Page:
We picked him up on a street corner near the payphone and brought him back to my house in center city to spend the night. In the car on the way home he wasn't making much sense.
Back at the house, we cleaned him up and checked him over. He'd needed help getting up the stairs, and my room was on the third floor. We checked his pupils, washed off the blood. Paul's partner had gotten angry at him, hit him, smashed his head through the wall, then dragged him down the hall, face against the stucco wall. His cheek and ear were a mess, and his eye was blackening. Paul's partner then threw him down the stairs.
Paul escaped while his partner was looking for something to finish him off. They'd both been to Nancy's house, so both Paul and Nancy were both afraid to go there. She and I took trips there to feed the cats, not trusting that she'd not be ambushed going home herself.
No hospitals, Paul told us. He clearly had a concussion and had torn something in shoulder going down the stairs. The face looked bad, but it would be ok once the bleeding stopped and the swelling went down.
There'd been a series of domestic disturbances at their house, and the police had been out a number of times. There'd been some false starts – the idea of domestic abuse between two men was a non-issue for many police in South Philly in 1990 – but there was a policewoman on the force who understood such issues, and she made a point of responding to dispatches to their address.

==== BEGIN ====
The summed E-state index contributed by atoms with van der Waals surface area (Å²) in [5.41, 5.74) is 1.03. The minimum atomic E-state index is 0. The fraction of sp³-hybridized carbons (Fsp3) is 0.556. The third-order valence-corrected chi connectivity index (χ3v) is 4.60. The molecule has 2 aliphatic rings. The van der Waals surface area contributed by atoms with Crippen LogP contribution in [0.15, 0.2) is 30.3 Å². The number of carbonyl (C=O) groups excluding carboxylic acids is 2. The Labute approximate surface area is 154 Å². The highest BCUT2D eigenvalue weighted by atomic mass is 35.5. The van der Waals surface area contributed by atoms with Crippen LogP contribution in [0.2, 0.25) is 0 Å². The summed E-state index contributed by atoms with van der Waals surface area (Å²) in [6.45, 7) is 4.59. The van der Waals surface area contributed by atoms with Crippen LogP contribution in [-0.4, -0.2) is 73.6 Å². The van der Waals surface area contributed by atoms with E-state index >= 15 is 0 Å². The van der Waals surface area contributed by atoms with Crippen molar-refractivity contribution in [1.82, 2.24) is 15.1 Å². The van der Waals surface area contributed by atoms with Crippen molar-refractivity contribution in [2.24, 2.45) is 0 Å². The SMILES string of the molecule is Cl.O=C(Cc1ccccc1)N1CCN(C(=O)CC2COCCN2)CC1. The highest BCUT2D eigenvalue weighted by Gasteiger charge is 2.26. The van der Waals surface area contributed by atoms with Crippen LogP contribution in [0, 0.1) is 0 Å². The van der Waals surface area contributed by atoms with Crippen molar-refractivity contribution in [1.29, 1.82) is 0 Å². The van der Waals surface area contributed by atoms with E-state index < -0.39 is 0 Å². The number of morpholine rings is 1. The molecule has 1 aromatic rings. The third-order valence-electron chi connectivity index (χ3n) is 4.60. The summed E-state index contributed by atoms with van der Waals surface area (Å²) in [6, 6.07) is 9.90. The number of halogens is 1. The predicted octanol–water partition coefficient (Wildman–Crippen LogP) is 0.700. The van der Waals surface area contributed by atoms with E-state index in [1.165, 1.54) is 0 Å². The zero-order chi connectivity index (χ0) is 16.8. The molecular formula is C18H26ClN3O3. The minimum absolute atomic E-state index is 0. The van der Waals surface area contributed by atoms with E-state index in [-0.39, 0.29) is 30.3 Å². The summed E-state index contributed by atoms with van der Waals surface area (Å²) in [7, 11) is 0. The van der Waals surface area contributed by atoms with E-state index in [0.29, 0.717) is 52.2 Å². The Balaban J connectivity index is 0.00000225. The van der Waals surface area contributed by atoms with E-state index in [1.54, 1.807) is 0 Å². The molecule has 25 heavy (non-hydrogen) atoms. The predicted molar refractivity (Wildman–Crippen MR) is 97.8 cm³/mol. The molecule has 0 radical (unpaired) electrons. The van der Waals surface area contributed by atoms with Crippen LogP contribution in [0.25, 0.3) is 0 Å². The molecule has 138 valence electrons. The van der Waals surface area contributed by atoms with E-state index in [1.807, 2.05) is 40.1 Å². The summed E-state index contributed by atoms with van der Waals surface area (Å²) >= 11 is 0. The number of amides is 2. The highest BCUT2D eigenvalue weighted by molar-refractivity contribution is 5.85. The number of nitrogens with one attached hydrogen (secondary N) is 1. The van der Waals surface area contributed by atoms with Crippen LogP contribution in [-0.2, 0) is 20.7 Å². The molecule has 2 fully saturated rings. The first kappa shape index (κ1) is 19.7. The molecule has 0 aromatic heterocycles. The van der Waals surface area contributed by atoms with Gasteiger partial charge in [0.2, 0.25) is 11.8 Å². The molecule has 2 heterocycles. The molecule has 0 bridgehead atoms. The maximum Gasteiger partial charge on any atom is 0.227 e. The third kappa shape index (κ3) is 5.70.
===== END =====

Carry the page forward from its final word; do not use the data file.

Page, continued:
So Paul called the station to report the incident. The guy who answered the phone was hostile to the obviously gay man trying to report that his partner had tried to kill him, so he tried to get a more sympathetic officer on the phone. He tried to remember her name but couldn't, then tried to describe her: short, stocky black woman, mid-thirties. It seemed unwise to say bulldyke.
It didn't matter.
“We ain't got no niggers in this precinct,” said the officer on the phone, and he hung up.